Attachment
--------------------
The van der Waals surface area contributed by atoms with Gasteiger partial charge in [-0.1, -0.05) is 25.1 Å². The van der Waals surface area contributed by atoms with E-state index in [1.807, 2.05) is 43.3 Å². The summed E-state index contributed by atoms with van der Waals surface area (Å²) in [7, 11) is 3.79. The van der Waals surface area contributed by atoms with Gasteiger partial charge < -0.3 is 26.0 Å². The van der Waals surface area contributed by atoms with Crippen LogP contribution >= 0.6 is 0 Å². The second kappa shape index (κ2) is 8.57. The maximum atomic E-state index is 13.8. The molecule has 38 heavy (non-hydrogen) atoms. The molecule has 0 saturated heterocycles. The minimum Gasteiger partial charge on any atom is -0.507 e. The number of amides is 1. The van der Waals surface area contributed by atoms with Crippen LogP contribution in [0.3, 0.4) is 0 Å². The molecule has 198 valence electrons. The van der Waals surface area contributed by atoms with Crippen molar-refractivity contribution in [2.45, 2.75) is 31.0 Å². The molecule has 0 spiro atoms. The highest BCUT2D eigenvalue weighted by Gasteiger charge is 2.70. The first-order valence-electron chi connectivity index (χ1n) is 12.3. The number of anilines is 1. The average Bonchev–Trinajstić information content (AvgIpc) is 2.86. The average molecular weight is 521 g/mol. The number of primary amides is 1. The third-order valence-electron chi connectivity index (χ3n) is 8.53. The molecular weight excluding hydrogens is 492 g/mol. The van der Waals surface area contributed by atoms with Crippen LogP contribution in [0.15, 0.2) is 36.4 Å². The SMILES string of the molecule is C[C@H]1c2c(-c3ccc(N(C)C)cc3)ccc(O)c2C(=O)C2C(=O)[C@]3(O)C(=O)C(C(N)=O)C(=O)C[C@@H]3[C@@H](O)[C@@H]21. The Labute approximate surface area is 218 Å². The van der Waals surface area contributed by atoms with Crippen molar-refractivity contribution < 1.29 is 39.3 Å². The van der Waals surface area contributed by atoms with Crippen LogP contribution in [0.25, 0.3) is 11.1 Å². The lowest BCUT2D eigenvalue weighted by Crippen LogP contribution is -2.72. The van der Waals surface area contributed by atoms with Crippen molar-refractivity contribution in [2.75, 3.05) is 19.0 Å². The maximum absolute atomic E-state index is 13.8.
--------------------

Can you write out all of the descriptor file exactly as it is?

The van der Waals surface area contributed by atoms with Gasteiger partial charge in [-0.1, -0.05) is 25.1 Å². The van der Waals surface area contributed by atoms with E-state index in [1.807, 2.05) is 43.3 Å². The summed E-state index contributed by atoms with van der Waals surface area (Å²) in [7, 11) is 3.79. The van der Waals surface area contributed by atoms with Gasteiger partial charge < -0.3 is 26.0 Å². The van der Waals surface area contributed by atoms with Crippen LogP contribution >= 0.6 is 0 Å². The second kappa shape index (κ2) is 8.57. The maximum atomic E-state index is 13.8. The molecule has 38 heavy (non-hydrogen) atoms. The molecule has 0 saturated heterocycles. The minimum Gasteiger partial charge on any atom is -0.507 e. The number of amides is 1. The van der Waals surface area contributed by atoms with Crippen LogP contribution in [0.3, 0.4) is 0 Å². The molecule has 198 valence electrons. The van der Waals surface area contributed by atoms with Crippen molar-refractivity contribution in [2.45, 2.75) is 31.0 Å². The molecule has 0 spiro atoms. The highest BCUT2D eigenvalue weighted by Gasteiger charge is 2.70. The first-order valence-electron chi connectivity index (χ1n) is 12.3. The number of anilines is 1. The average Bonchev–Trinajstić information content (AvgIpc) is 2.86. The average molecular weight is 521 g/mol. The number of primary amides is 1. The third-order valence-electron chi connectivity index (χ3n) is 8.53. The molecular weight excluding hydrogens is 492 g/mol. The van der Waals surface area contributed by atoms with Crippen LogP contribution in [0.15, 0.2) is 36.4 Å². The SMILES string of the molecule is C[C@H]1c2c(-c3ccc(N(C)C)cc3)ccc(O)c2C(=O)C2C(=O)[C@]3(O)C(=O)C(C(N)=O)C(=O)C[C@@H]3[C@@H](O)[C@@H]21. The Labute approximate surface area is 218 Å². The van der Waals surface area contributed by atoms with Crippen molar-refractivity contribution < 1.29 is 39.3 Å². The van der Waals surface area contributed by atoms with Crippen LogP contribution in [0.25, 0.3) is 11.1 Å². The lowest BCUT2D eigenvalue weighted by Crippen LogP contribution is -2.72. The van der Waals surface area contributed by atoms with Crippen molar-refractivity contribution in [2.75, 3.05) is 19.0 Å². The maximum absolute atomic E-state index is 13.8.